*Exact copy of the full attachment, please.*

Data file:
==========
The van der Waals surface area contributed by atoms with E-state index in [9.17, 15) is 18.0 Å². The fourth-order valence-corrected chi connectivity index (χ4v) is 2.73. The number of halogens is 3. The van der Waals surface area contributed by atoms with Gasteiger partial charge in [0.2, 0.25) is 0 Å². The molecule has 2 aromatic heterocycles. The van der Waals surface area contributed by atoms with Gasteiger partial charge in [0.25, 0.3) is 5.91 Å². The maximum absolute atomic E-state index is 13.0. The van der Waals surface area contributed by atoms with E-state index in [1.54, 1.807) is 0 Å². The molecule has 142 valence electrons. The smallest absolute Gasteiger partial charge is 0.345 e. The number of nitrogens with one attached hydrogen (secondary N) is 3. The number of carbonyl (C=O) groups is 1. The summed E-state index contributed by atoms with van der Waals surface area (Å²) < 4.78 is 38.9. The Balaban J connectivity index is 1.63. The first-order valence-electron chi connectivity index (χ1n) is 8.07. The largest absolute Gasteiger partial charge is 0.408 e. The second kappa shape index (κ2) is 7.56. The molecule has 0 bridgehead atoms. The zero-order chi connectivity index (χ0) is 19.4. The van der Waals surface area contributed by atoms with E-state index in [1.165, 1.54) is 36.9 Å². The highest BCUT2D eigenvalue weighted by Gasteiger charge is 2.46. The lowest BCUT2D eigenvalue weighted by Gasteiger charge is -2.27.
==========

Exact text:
The van der Waals surface area contributed by atoms with E-state index in [9.17, 15) is 18.0 Å². The fourth-order valence-corrected chi connectivity index (χ4v) is 2.73. The number of halogens is 3. The van der Waals surface area contributed by atoms with Gasteiger partial charge in [0.2, 0.25) is 0 Å². The molecule has 2 aromatic heterocycles. The van der Waals surface area contributed by atoms with Gasteiger partial charge in [0.25, 0.3) is 5.91 Å². The maximum absolute atomic E-state index is 13.0. The van der Waals surface area contributed by atoms with E-state index in [1.54, 1.807) is 0 Å². The molecule has 142 valence electrons. The smallest absolute Gasteiger partial charge is 0.345 e. The number of nitrogens with one attached hydrogen (secondary N) is 3. The number of carbonyl (C=O) groups is 1. The summed E-state index contributed by atoms with van der Waals surface area (Å²) < 4.78 is 38.9. The Balaban J connectivity index is 1.63. The first-order valence-electron chi connectivity index (χ1n) is 8.07. The largest absolute Gasteiger partial charge is 0.408 e. The second kappa shape index (κ2) is 7.56. The molecule has 0 bridgehead atoms. The zero-order chi connectivity index (χ0) is 19.4. The van der Waals surface area contributed by atoms with E-state index in [1.165, 1.54) is 36.9 Å². The highest BCUT2D eigenvalue weighted by Gasteiger charge is 2.46. The lowest BCUT2D eigenvalue weighted by Gasteiger charge is -2.27.